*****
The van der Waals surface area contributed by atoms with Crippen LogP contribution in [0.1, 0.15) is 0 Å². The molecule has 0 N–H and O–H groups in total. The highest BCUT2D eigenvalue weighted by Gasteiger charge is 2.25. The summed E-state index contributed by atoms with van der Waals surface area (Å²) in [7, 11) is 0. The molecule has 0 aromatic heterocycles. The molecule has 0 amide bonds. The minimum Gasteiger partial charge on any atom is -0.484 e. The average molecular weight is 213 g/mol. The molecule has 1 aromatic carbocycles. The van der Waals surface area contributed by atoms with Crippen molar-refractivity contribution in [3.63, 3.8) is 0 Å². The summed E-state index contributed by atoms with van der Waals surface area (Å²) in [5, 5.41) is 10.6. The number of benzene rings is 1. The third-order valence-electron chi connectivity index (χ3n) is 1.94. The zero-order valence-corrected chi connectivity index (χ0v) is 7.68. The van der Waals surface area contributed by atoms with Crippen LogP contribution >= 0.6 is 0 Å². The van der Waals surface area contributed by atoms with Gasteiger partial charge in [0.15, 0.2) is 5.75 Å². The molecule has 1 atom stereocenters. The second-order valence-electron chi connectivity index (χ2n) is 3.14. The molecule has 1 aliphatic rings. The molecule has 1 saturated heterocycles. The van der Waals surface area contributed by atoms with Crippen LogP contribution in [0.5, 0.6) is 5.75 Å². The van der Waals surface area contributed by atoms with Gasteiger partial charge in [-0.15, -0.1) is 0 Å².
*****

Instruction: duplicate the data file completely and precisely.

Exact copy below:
The van der Waals surface area contributed by atoms with Crippen LogP contribution in [0.1, 0.15) is 0 Å². The molecule has 0 N–H and O–H groups in total. The highest BCUT2D eigenvalue weighted by Gasteiger charge is 2.25. The summed E-state index contributed by atoms with van der Waals surface area (Å²) in [7, 11) is 0. The molecule has 0 aromatic heterocycles. The molecule has 0 amide bonds. The minimum Gasteiger partial charge on any atom is -0.484 e. The average molecular weight is 213 g/mol. The molecule has 1 aromatic carbocycles. The van der Waals surface area contributed by atoms with Crippen molar-refractivity contribution in [3.63, 3.8) is 0 Å². The summed E-state index contributed by atoms with van der Waals surface area (Å²) in [5, 5.41) is 10.6. The number of benzene rings is 1. The third-order valence-electron chi connectivity index (χ3n) is 1.94. The zero-order valence-corrected chi connectivity index (χ0v) is 7.68. The van der Waals surface area contributed by atoms with Crippen LogP contribution >= 0.6 is 0 Å². The van der Waals surface area contributed by atoms with Gasteiger partial charge in [0.15, 0.2) is 5.75 Å². The molecule has 1 atom stereocenters. The second-order valence-electron chi connectivity index (χ2n) is 3.14. The molecule has 1 aliphatic rings. The molecule has 1 saturated heterocycles. The van der Waals surface area contributed by atoms with Crippen LogP contribution in [0.5, 0.6) is 5.75 Å². The van der Waals surface area contributed by atoms with Gasteiger partial charge in [-0.15, -0.1) is 0 Å².